John A. Rollins, Vintage Coordinator

As more new people become involved in SCCA racing, I get asked about the “Vintage” group and what it is all about. This article attempts to describe the foundation and purpose of Vintage Racing within the context of the SCCA Florida regions (both Florida and Central Florida Regions).

One of the basic premises of Vintage Racing is to provide an environment where all the competitors can have fun; another is to be able to drive older (pre-1973) race cars in a competitive event without having to modify them beyond recognition of what they were. Toward this end a group of racers (Graig Hinton, Gerald Blum, Larry Narcus, myself and others) were able to convince SCCA that there were enough people holding this same philosophy to create, maintain and support a new race group called Vintage. The intent was to recreate the racing environment of the “early days” where camaraderie took precedence over competition while still maintaining a high degree of safety. It was agreed that these early cars would be allowed to run as long as they had roll bars, seat belts and fire extinguishers and the driver’s safety gear met the standards of the current GCR. It was a success - so much so that a separate GCR was produced, and is still in use, for Vintage Racing. Subsequently, the safety requirements were upgraded to require fuel cells, electrical cut-off switches, arm restraints (open cars) or window nets (coupes) and, in the Florida regions, attachment of the seat back to the main hoop. All were in the interest of safety and were accepted by the competitors in that light. Though full cages (not attached to suspension pick-up points) and fire systems are still strongly recommended (and in use by many of the Vintage entrants), they are not required by the Vintage GCR.

While the GCR described the safety equipment required, the Regions attended to the issue of car preparation in terms of allowable modifications. It seemed only right, since this group was based on the recreation of an era in racing history, that the vehicles be prepared authentically to the period in which they raced (or would have). The general guideline in car preparation then became “anything that would have been done to race the car in the year of production can be done to the car now”. While this allowed cars that were previously street cars to be upgraded to period-authentic race preparation, it prevented modern technology from “creeping” into the competitive equation to a large degree. Cars which actually raced during the early years were allowed to retain the latest configuration or the configuration used prior to 1973 in the case of those raced after 1972. While this presented a challenge in some cases, the spirit of Vintage racing has prevailed in Florida SCCA events and those that were out of compliance were orderly corrected or entered in other race groups.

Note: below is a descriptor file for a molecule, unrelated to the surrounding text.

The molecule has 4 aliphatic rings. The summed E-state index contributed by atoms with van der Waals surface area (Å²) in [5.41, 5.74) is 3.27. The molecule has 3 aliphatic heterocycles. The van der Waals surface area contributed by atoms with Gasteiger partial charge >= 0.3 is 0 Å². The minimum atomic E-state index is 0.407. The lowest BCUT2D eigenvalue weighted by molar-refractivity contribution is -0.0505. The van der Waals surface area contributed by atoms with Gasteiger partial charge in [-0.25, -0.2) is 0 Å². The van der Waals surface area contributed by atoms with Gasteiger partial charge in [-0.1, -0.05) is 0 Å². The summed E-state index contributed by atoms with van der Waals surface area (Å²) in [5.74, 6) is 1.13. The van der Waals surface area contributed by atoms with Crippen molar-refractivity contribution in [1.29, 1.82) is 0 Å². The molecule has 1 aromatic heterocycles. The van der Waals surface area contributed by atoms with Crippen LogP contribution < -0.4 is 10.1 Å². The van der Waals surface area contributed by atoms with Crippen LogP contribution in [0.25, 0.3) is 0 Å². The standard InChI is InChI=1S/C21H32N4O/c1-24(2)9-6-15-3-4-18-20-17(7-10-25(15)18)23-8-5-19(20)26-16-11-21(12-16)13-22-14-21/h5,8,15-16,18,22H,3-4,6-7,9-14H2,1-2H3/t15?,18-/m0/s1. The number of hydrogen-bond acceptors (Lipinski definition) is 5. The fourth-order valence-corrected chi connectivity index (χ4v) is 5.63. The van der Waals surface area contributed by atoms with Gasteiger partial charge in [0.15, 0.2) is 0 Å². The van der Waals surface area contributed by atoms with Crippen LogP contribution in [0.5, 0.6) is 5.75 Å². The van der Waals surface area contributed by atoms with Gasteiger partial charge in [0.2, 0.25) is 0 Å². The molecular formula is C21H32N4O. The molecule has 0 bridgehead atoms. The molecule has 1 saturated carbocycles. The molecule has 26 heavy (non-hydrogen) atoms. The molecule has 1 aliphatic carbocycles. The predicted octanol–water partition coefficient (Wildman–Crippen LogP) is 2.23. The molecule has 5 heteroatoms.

The issue of permissible wheel and tire combinations was addressed early in the creation of the Vintage group as this was the area where modern technology could not be held back. While the wheel size could be easily determined from previously published rules and/or the production car specifications for the vehicle, the tire choices available presented many options. To simplify this, we took the position of “any DOT approved, treaded tire of aspect ratio 60 or above is acceptable for use in Vintage competition. The exceptions allowed here are only for those purpose-built, race cars which ran only race tires during their history.

Probably the area most enforced in the Vintage group is that of driver preparation and attitude. Whenever you are on the track with other drivers you need to feel confident in their ability and awareness. Vintage cars, by their very nature, are more susceptible to mechanical difficulties and do not have the cornering characteristics of more “modern” race cars (just one of the things I, personally, enjoy most about them). Each driver must be aware of the characteristics of the other cars and drive accordingly. Since every Vintage entrant receives the same “trophy” at the end of the weekend, the operative directive for driving conduct is “If in doubt, don’t!!!”. This allows all competitors to enjoy driving their cars at speed in “gentlemanly” (my apologies to our many female competitors) competition without fear of “unintentional acceleration” in the corners. And there is competition - just ask any corner worker (and while you’re at it, thank them for being there)!!! Under these guidelines we have been able to enjoy many weekends at the various racetracks in Florida and make many new friends. We welcome new members to our “family”, which is what it has become over the years, and always enjoy showing our cars to those interested in learning more about them.

NOTE that there or other Vintage/Historic organizations that do not adhere to this exact philosophy and permit a far wider range of both car eligibility and modification (HSR). Others (SVRA, VDCA, etc.) require either actual race history or absolute authenticity to the racing period in terms of preparation. Many of us race with these other organizations as well - there is room in the racing community for all of us. If you would like more information regarding SCCA Vintage Racing, either see me at the track (No Bozos Racing) or give me a call at (561) 748-6512. Always remember to have FUN!

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